Hitler’s attitude towards the Jews is common knowledge. In the prisons, the gay Jews were denoted a pink triangle superimposed with the Star of David. Thus, the hierarchy was established, with them representing the lowest of them all, given the worst tasks and often attacked by the guards and other inmates. The homosexual population were castrated. Some were used as lab rats to cure typhoid and homosexuality. While the prisoners, allowed homosexual sex between the inmates, the actual homosexual inmates weren’t allowed to interact with each other, and were often used by the heterosexual men to appease their ‘virility.’

Courtesy – Tucker Lieberman via Medium

When the war was finally over, Paragraph 175 persisted in West Germany, relaxed in 1969, which decriminalised relationships between gay men over 21. It was finally repealed in 1994. In 1973, the first gay rights organisation, ‘Homosexuelle Aktion Westberlin’ (HAW) adopted the pink triangle as a symbol of liberation.

Courtesy – Gladstone Institutes

Solidarity in the US

As the knowledge of the despicable and inhumane treatment of homosexual prisoners spread to foreign lands, via published books and periodicals, the use of the pink triangle by gay men became frequent. Two prominent books chronicled, in-depth the horrendous ordeals sustained by gay men; Heinz Heger’s 1972 memoir, ‘The Men With The Pink Triangle’ or ‘Die Männer mit dem rosa Winkel,’ and Richard Plant’s, ‘The Pink Triangle: The Nazi War Against Homosexual.’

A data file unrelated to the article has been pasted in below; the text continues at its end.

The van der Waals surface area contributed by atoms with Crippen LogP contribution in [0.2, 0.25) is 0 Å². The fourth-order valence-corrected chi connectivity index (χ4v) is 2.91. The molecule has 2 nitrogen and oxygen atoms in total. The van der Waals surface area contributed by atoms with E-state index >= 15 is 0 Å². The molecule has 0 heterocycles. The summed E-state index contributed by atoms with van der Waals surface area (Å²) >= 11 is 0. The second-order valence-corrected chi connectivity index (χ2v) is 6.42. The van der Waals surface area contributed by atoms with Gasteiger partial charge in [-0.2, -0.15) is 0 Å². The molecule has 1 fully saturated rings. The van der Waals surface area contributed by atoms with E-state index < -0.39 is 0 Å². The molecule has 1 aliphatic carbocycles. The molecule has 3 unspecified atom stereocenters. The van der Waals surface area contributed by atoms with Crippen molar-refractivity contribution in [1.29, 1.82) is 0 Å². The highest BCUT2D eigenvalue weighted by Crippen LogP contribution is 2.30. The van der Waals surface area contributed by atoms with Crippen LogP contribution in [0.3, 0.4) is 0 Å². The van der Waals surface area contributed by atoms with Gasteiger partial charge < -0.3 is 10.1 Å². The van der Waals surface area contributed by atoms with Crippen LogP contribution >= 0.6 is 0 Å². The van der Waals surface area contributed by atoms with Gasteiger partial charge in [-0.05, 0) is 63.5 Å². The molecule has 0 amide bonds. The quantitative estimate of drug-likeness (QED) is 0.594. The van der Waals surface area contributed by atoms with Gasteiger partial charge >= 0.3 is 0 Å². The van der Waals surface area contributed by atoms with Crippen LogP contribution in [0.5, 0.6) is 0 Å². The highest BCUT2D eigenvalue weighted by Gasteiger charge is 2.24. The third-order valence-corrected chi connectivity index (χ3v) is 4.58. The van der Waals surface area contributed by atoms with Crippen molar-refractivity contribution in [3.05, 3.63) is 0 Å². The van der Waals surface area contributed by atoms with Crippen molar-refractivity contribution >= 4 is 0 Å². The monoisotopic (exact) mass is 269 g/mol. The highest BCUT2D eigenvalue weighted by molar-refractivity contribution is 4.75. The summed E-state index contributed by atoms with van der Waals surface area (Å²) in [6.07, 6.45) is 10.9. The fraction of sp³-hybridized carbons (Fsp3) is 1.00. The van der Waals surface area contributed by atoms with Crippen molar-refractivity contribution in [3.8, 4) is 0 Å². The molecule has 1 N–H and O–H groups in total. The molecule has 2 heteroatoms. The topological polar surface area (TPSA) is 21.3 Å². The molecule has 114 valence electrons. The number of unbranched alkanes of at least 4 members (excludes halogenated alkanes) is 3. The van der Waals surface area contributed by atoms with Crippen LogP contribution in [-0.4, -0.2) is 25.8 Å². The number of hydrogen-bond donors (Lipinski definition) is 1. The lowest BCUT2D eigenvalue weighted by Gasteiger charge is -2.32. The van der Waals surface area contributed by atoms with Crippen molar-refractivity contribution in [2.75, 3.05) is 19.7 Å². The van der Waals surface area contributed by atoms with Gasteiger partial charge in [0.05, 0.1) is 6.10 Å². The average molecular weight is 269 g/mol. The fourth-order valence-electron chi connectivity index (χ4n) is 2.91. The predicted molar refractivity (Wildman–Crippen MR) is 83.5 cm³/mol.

Courtesy – Washington Post

Designing the Pink Triangle

With the onset of AIDS, the founders of ACT-UP decided to reclaim the pink triangle to raise public health awareness. In their manifesto, they justified their decision, “silence about the oppression and annihilation of gay people, then and now, must be broken as a matter of our survival.” It could also be seen as an opposition to conservative media pundit, William F. Buckley’s comments about how the men afflicted with HIV/AIDS must get a tattoo to warn their partners and reveal their status to society. The pink triangle was designed by Avram Finkelstein, with the tip pointing upwards. While the Nazi pink triangle was a pale pink, the new iteration was fuschia, which was borrowed from the ongoing punk movement. The triangle carried the message, “Silence = Death” which became a powerful limerick for the ongoing movement. 

Courtesy – Brooklyn Museum

The Power of Pink

At present, the symbol continues to offer a haven to the homosexual, and queer community at large. The spirit of oppression lingers on, and so does the virtue of fighting back. This is sufficiently displayed in the Pink Triangle Park in San Francisco and Sydney. The solidarity has also been showcased by brands, for example, Nike, who released a shoe collection (just in time for Pride month or rainbow capitalism), prominently featuring the queer liberation symbol. It has also made its stint in popular culture such as ‘Drag Race UK’ legend Cheddar Gorgeous’ fashionable tribute, Ryan Murphy’s ‘Pose,’ or the 1975 cult classic, ‘Rocky Horror Picture Show.’

Courtesy – Manchester’s Finest

Image Courtesy – It’s Nice That